[R-sig-ME] Modelling growth data: time polynomials as random effects
Reinhold Kliegl
reinhold.kliegl at gmail.com
Sun Apr 6 12:51:24 CEST 2008
You may want to center "TIME" prior to running lmer. Probably, it
probably better to use "poly(TIME, 3)".
For example, it works here:
> (fm1 <- lmer(Reaction ~ poly(Days,2) + (poly(Days,2)|Subject), sleepstudy))
Linear mixed model fit by REML
Formula: Reaction ~ poly(Days, 2) + (poly(Days, 2) | Subject)
Data: sleepstudy
AIC BIC logLik deviance REMLdev
1733 1765 -856.4 1738 1713
Random effects:
Groups Name Variance Std.Dev. Corr
(Intercept) 1422.41 37.715
poly(Days, 2)1 54543.55 233.546 0.732
poly(Days, 2)2 20260.08 142.338 -0.140 -0.025
Residual 518.16 22.763
Number of obs: 180, groups: Subject, 18
Fixed effects:
Estimate Std. Error t value
(Intercept) 298.51 9.05 32.98
poly(Days, 2)1 403.36 59.57 6.77
poly(Days, 2)2 32.86 40.54 0.81
Correlation of Fixed Effects:
(Intr) p(D,2)1
ply(Dys,2)1 0.665
ply(Dys,2)2 -0.114 -0.019
On a practical side, it could also be that there simple is too little
variance between subjects for higher-order TIME effects.
Reinhold
On Sun, Apr 6, 2008 at 12:18 PM, Julie Marsh
<marshj02 at student.uwa.edu.au> wrote:
>
> Dear LMER Experts,
>
> I am trying to model some growth data based on multiple ultrasound
> measurements taken across the time course (in days) of each pregnancy.
> The vast majority of subjects have 4+ measurements. Everything seems
> good up to:
>
> > model.ac1 <- lmer(y.ac ~ TIME + I(TIME^2) + I(TIME^3) +
> > (TIME|STUDYNO), data=s.workdat, method="ML", na.action=na.omit)
>
> > summary(model.ac1)
> Linear mixed-effects model fit by maximum likelihood
> Formula: y.ac ~ TIME + I(TIME^2) + I(TIME^3) + (TIME | STUDYNO)
> Data: s.workdat
> AIC BIC logLik MLdeviance REMLdeviance
> -5051 -5004 2532 -5065 -4978
> Random effects:
> Groups Name Variance Std.Dev. Corr
> STUDYNO (Intercept) 6.3577e-02 0.2521444
> TIME 1.7435e-06 0.0013204 -0.828
> Residual 1.3597e-02 0.1166055
> number of obs: 6066, groups: STUDYNO, 1289
>
> Fixed effects:
> Estimate Std. Error t value
> (Intercept) 1.309e+00 1.313e-01 9.970
> TIME 5.825e-02 2.160e-03 26.963
> I(TIME^2) -1.113e-04 1.144e-05 -9.723
> I(TIME^3) 7.197e-08 1.957e-08 3.678
>
> Correlation of Fixed Effects:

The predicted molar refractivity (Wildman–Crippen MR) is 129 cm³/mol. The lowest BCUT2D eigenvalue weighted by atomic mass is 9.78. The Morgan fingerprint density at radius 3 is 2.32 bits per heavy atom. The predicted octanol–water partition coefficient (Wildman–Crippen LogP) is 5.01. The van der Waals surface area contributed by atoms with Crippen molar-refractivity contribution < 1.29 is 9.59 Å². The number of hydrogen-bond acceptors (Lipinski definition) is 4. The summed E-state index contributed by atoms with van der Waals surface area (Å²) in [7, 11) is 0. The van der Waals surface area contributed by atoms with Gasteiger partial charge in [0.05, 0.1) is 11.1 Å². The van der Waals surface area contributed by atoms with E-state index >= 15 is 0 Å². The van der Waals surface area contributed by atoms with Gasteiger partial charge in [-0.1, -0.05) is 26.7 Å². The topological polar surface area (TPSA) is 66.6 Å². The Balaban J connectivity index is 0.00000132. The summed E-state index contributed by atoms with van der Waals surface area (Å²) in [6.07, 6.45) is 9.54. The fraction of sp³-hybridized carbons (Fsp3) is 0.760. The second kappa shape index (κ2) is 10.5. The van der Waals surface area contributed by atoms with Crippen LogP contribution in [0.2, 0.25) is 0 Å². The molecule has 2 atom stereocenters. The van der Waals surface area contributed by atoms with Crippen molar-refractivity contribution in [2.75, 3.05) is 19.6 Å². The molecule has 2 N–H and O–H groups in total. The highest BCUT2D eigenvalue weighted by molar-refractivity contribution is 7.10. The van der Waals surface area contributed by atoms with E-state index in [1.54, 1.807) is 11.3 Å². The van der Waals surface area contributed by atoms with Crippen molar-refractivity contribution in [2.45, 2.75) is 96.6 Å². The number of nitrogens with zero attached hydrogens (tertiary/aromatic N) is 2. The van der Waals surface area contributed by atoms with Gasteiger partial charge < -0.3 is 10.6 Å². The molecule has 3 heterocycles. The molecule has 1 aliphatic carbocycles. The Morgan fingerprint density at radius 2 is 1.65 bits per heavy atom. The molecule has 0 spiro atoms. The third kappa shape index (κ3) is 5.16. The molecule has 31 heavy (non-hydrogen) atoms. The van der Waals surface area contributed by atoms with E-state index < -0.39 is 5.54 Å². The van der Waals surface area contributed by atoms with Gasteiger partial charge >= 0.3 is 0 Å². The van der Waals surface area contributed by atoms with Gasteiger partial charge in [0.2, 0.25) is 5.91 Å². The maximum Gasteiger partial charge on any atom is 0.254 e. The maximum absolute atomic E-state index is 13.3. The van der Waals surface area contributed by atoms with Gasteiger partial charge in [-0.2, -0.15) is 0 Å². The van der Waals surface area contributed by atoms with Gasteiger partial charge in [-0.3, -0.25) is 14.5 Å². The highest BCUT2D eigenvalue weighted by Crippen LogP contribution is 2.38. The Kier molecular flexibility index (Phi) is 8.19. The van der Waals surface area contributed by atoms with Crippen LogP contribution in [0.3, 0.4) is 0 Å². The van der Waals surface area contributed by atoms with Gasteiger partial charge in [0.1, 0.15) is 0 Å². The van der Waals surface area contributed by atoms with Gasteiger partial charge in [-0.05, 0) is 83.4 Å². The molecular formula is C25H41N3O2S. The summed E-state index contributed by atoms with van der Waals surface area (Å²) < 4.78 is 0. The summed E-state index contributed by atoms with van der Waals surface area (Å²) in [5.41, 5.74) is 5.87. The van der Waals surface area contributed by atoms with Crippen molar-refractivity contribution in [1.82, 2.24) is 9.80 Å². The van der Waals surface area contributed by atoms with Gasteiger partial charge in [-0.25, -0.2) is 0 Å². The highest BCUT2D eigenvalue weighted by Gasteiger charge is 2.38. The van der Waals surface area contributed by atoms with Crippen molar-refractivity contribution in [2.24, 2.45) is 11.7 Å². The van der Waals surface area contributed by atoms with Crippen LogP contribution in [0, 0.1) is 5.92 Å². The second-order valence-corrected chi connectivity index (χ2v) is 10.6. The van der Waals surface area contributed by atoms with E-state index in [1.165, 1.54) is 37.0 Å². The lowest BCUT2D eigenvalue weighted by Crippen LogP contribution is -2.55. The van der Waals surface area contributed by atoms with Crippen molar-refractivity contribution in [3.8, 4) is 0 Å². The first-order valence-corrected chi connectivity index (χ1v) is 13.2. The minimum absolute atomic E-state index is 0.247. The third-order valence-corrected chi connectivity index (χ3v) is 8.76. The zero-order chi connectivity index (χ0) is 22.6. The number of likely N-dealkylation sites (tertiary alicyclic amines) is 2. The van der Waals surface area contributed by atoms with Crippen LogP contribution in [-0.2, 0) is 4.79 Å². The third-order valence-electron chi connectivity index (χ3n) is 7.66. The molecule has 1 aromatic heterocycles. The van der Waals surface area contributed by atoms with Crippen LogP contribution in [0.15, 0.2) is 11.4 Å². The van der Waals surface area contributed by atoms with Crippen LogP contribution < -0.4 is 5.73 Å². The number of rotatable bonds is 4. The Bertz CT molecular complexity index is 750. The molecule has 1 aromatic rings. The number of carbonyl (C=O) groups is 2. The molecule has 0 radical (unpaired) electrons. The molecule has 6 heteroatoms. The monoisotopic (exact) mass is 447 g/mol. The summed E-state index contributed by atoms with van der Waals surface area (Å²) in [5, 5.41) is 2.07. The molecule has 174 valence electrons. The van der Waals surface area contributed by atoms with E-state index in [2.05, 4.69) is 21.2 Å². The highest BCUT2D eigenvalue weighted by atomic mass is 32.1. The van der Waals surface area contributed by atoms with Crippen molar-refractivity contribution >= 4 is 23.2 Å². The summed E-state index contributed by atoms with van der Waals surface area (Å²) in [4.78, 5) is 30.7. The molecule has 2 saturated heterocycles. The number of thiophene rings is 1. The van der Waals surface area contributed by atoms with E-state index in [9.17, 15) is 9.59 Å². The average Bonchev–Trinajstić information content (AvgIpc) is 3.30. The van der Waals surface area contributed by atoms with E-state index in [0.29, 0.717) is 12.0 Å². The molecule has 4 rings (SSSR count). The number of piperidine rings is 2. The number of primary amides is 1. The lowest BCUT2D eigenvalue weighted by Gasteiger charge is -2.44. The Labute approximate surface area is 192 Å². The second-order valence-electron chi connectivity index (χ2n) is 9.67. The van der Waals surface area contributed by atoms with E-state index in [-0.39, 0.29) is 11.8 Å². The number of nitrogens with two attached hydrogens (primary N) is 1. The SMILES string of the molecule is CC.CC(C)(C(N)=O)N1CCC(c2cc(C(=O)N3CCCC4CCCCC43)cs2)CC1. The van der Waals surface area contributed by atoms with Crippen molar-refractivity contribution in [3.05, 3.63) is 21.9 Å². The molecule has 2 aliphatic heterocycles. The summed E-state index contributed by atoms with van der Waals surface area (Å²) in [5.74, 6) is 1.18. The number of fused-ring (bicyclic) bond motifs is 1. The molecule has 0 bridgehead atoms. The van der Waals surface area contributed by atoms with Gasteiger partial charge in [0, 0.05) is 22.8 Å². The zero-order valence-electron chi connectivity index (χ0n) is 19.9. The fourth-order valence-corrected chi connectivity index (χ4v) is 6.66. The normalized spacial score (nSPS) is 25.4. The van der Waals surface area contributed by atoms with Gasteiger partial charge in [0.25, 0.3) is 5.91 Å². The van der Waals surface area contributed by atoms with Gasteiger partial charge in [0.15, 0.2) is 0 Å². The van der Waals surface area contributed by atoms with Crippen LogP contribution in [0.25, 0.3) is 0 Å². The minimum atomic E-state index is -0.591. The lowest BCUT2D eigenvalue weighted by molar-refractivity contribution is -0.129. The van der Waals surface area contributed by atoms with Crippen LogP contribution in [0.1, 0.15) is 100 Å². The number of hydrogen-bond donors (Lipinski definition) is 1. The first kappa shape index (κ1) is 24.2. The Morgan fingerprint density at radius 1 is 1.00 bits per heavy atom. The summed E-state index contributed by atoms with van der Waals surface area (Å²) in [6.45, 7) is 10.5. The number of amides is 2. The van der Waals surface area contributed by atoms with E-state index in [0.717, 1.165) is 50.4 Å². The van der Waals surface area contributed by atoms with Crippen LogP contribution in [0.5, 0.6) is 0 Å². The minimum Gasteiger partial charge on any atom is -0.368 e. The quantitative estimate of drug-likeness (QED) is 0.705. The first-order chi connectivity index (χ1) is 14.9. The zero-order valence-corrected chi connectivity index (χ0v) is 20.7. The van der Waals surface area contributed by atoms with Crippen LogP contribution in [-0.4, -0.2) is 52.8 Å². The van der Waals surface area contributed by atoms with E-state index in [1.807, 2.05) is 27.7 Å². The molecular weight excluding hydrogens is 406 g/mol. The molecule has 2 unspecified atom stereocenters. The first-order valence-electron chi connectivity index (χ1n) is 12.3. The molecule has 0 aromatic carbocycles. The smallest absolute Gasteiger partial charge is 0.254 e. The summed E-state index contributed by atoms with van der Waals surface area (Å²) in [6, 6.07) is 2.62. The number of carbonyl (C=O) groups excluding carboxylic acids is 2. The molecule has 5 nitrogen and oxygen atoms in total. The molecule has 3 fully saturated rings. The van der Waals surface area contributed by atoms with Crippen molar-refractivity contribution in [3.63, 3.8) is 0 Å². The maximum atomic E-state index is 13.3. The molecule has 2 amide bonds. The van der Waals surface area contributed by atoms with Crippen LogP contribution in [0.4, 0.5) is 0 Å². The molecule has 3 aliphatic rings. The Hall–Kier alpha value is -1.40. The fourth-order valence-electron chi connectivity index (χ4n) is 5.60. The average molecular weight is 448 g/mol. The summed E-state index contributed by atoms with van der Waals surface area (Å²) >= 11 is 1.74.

> (Intr) TIME I(TIME^2
> TIME -0.996
> I(TIME^2) 0.988 -0.997
> I(TIME^3) -0.976 0.991 -0.998
>
>
> However as the slope consists of the polynomial combination (TIME +
> TIME^2 + TIME^3) intuitively it would seem correct to include these
> polynomial terms as random effects. However, everything goes
> pair-shaped when I try:
>
> > test.ac3 <- lmer(y.ac ~ TIME + I(TIME^2) + I(TIME^3) +
> > (TIME+I(TIME^2)+I(TIME^3)|STUDYNO), data=s.workdat, method="ML",
> > na.action=na.omit)
>
> Warning messages:
> 1: In .local(x, ..., value) :
> Estimated variance-covariance for factor 'STUDYNO' is singular
>
> 2: In .local(x, ..., value) :
> nlminb returned message false convergence (8)
>
>
> I am assuming that this is due to the strong correlations between the
> polynomials of TIME. I also performed this analysis on the subset of
> subjects with 5 or greater ultrasound measurements (in desperation!
> n=1024) and obtained the same error message.
>
> My dilemma is explaining why TIME has both a fixed and random
> component, whereas TIME^2 and TIME^3 only have a fixed component. I
> suspect I am missing something fundamental !!!
>
> I have also had some fun fitting different AR structures but decided
> to strip back the model to the basic correlation structure for this
> question. Any help would be very much appreciated.
>
>
> kindest regards, julie marsh
>
> PhD Student
> Centre for Genetic Epidemiology
> University of Western Autsralia
> email: marshj02 at student.uwa.edu.au
>
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